Fair Price for Tree Removal

I have 2 sweet gum trees that are about 10 feet from the house . One is about 60 ft tall and the other is about 45. What is a fair price to have it topped or even removed?

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By Adam E from Zebulon, NC

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November 30, 20110 found this helpful

The last time I got a bid for removing trees that big, they wanted $1,000 a tree, which seemed high to me. I think you can get them done significantly cheaper if they aren't close to any houses, but when they are, it's usually a 2 or 3 person team and fairly expensive and time consuming because of the care they need to use in removing branches and cutting the tree down in small sections. Having said that, get several bids, just make sure that who ever you choose is bonded, so that you are covered if they drop the a chunk of tree on a person, house or something else they are supposed to.

The time of year, where you live and the number of business specializing in tree removal in your area and drastically change the price you are going to have to pay, so multiple bids is a must. And if someone bids lower, but you had a better feeling about a tree removal service that bid higher, call and ask if they'll match the lower bid. It's not rocket science, but it's important to have someone who you are confident in what they are doing.

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December 4, 20110 found this helpful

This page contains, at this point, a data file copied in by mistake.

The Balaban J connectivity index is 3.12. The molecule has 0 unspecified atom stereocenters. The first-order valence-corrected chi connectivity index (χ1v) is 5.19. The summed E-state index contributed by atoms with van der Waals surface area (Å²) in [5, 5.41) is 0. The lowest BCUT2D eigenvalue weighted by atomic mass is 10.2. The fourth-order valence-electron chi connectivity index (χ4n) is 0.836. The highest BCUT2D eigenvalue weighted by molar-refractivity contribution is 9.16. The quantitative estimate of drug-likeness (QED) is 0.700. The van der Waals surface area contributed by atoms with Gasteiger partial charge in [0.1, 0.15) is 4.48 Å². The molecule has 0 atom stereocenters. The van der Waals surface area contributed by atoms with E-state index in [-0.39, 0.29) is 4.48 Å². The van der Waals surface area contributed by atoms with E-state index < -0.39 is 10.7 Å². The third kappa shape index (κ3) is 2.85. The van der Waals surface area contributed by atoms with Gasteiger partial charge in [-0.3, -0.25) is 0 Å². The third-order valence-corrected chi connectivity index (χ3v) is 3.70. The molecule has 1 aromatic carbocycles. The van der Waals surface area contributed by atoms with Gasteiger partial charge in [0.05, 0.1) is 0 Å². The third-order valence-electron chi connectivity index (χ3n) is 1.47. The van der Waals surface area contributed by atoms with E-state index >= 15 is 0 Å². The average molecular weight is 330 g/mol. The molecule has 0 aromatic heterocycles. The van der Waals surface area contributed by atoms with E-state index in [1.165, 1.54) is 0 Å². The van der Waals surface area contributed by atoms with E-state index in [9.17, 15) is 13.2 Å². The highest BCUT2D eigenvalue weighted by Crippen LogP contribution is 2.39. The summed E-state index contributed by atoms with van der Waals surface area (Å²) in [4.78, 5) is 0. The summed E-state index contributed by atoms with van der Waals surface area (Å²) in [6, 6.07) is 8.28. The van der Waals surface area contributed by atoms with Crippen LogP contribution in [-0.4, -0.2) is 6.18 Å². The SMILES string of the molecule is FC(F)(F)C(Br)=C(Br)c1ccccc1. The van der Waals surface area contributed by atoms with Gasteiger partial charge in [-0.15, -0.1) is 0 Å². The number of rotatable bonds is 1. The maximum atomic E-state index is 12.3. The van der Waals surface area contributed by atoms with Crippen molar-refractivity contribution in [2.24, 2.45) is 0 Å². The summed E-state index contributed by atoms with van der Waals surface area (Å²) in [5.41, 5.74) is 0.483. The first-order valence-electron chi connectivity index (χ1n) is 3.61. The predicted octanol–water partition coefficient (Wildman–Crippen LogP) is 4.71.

I had 5 trees of pine and oak cut down at a cost of $500. It was a two man team.

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You really have to contact your local arborist and have them quote you a price. Then select the lowest bidder. Prices will vary.

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December 7, 20110 found this helpful

Check with your local extension service before accepting that lowest bid-the cheapest often isn't the best and you could be dealing with people who don't know how to safely remove trees of that size.

The extension service will have a page on its website telling you how to safely remove a large tree, and that information is what you should use in choosing a service. The company that knows how to safely remove trees that big will be happy to describe the process they would use for your job-if they either don't describe the right process, or are unwilling to tell you precisely how they will remove your trees then that is not a company you should trust to do a good, safe job.

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Taking down a tree is complicated, dangerous work. It has to be done carefully or you will have a real mess! An inexperienced or unskilled tree removal can cause quite a lot of damage-tree roots could be wrapped around your gas and water lines for example, a qualified company knows how to figure this out before causing you unexpected surprises.

Part of the job estimate should include removing the debris (but see below for more info on removal of debris), and grinding any stumps left in the ground.

You can usually work a discount by asking the company to run smaller debris through a chipper and then using the resulting chips as decorative mulch; any good company will also offer to cut and stack the wood for seasoning to use in your fireplace. They will charge you for that.

Some tree removal companies will try to charge you for removal of 'debris' that they will actually sell on as firewood-make sure your contract precludes them making double dips! If they are going to sell your 'debris' on, you should get a bit of a discount on the removal.

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September 4, 20160 found this helpful

1,000

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